Sunday, September 9, 2001

12-year-old William Puha of Paia, Maui, took it to
the fence as he looked to make a catch in a game of
parking-lot football at the Maui War Memorial Stadium
yesterday prior to UH's game against the Montana Grizzlies.

UH pigskin scores
big on Maui

Business and hotel owners are
especially pleased with the
boost to the economy

By Gary Kubota

WAILUKU >> Maui County officials broke Hawaii college football tradition by holding tailgate parties without barbecues and beer in the stadium parking lot.

But they brewed their own ingredients for success in attracting a sellout crowd at War Memorial Stadium last night, including more than 2,000 University of Montana Grizzlies fans.

With maroon paws "tattooed" on their cheeks and banners waving, the number of Grizzlies fans at the stadium totaled more than the 1,700 Montanans that usually visit Maui in an entire year.

The event was the first regular season University of Hawaii football game played on a neighbor island and away from Oahu.

University of Montana President George Dennison said he'd like his team to play against Hawaii on Maui again.

Kaulana Rozet, 5, of Makawao practiced her cheers
yesterday in the parking lot of the Maui War
Memorial Stadium for her aunt, Marleen Okamura.

"This was great for the alumni and supporters of the Griz," he said.

Wayne Hogan, Montana's athletic director, said the switch to Maui has encouraged more Montana fans to visit Hawaii.

"I think this island, Maui, has a magical appeal."

Maui resorts, shops and restaurants also felt the magic, with the game becoming a draw play for visitors in a traditionally slow month where average hotel occupancy is usually about 60 percent.

"Having Montana people is good," said Marsha Wienert, executive director of the Maui Visitors Bureau. "The kamaaina business for the weekend is also good."

At the Sheraton-Maui Hotel & Resort where the team has been staying, occupancy has been close to 100 percent for the week.

Tailgaters from Oahu and Maui mixed it up before
yesterday's UH game. From left, Nancy Kunitake
of Kaneohe, Rita Kunitake of Kahului, Shirley and
Albert Chee of Wailuku, Kelli-Ann Uehara of
Waikele, Oahu and Lynee Kunitake of Kapolei.

"It's helped tremendously," hotel manager Chip Bahouth said.

"I think there are a lot more tourists in Lahaina and a lot more people in Whaler's Village and on the beach. With the economy softening, we feel very fortunate."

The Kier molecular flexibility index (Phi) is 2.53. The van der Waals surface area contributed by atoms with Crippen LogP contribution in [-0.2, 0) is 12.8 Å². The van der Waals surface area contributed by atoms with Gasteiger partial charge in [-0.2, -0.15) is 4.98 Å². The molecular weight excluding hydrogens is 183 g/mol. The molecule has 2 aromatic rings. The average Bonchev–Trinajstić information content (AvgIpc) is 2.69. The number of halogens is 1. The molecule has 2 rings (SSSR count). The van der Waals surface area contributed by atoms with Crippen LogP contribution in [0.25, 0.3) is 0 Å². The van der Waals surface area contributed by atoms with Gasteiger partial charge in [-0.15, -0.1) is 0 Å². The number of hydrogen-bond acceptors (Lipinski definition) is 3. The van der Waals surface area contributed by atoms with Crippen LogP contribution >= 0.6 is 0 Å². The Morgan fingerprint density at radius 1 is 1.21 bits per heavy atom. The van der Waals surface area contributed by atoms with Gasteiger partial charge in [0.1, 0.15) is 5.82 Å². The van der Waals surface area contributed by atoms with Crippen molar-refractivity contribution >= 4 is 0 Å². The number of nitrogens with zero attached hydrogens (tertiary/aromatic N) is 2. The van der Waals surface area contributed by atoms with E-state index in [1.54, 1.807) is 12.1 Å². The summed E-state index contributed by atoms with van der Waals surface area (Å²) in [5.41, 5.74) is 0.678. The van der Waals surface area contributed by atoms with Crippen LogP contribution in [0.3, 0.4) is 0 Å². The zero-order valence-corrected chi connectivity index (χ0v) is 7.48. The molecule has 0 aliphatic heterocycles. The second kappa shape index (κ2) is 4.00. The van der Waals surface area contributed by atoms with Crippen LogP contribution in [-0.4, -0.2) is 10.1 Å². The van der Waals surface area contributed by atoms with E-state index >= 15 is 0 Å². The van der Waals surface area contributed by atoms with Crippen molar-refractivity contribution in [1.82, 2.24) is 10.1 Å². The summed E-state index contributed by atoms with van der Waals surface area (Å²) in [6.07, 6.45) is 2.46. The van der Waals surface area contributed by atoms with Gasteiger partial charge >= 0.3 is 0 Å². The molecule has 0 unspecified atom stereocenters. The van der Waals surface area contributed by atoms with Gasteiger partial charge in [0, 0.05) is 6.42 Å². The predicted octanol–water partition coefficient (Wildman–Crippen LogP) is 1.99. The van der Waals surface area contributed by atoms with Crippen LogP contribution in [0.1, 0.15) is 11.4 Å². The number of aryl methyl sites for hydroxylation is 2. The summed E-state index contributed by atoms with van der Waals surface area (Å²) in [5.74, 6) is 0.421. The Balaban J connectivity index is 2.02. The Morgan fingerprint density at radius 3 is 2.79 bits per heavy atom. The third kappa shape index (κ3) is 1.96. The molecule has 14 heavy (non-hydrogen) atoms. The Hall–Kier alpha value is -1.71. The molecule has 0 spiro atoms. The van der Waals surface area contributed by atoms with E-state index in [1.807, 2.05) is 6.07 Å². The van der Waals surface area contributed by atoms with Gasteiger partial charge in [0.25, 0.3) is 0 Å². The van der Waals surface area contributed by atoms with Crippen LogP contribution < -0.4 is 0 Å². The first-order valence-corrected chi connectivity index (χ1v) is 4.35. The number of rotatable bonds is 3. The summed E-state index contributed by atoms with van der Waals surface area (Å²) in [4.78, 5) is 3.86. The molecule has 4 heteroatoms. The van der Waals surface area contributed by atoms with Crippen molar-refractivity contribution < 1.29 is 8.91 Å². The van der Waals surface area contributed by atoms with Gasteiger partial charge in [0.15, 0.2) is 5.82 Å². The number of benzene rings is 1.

Henry Nakahodo, general manager of the Maui Beach Hotel in Kahului, said occupancy was at 90 percent, compared to the usual 70 percent.

Nakahodo said the scheduling of the game at night helped the hotels, because many fans from other islands reserved rooms at a resort.

Along Front Street in Lahaina, the number of people walking along the sidewalks at night were more than usual for early September.

"Any time there's more people on the island it definitely helps," said Michele Lincoln, a manager at Whaler's Locker.

Kimo's Restaurant service manager Tom Roberts said quite a few people from the University of Hawaii and from Montana have been customers.

"We think it's exciting," Roberts said.

Oahu fans Dean Gushikuma, left and Susie Kishi were
ready with props for yesterday's game in Maui.

Maui County has now hosted two major football events this year, including the Hula Bowl.

Maui Mayor James Apana said he's hoping the University of Hawaii will hold a regular season game in September every year on the Valley Isle and is considering holding a third major sports event at the stadium.

Apana said the Montana-Hawaii game has shown Maui is a place where people can do sports business.

The Apana administration said the decision against allowing barbecues at stadium tailgates was to avoid any unfortunate incidences. A county ordinance bans alcohol consumption on county property.

Administration officials said Apana will be assessing the policy after the game.

A number of Oahu residents weren't happy with the ban on barbecues and beer at tailgating parties in the stadium parking lot.

They were also upset that the county allowed corporate sponsors to have beer at "VIP" tents inside the stadium.

Hawaii Kai resident Paul Hirata said he and his wife, Betty, have been regular season ticket holders for 30 years and they expect to be able to barbecue and have a beer.

"If they applied the same rules for Hawaii games on Oahu, I wouldn't go to the games," Hirata said.

Montana fans held a private tailgate with barbecue and beer about an eighth of a mile away on the lawn of the YMCA.

Hogan said the visit to Maui has been good for the players who have never been to the Valley Isle.

"Lots of them will never have an opportunity to come here again," he said.

"It's been a great experience."

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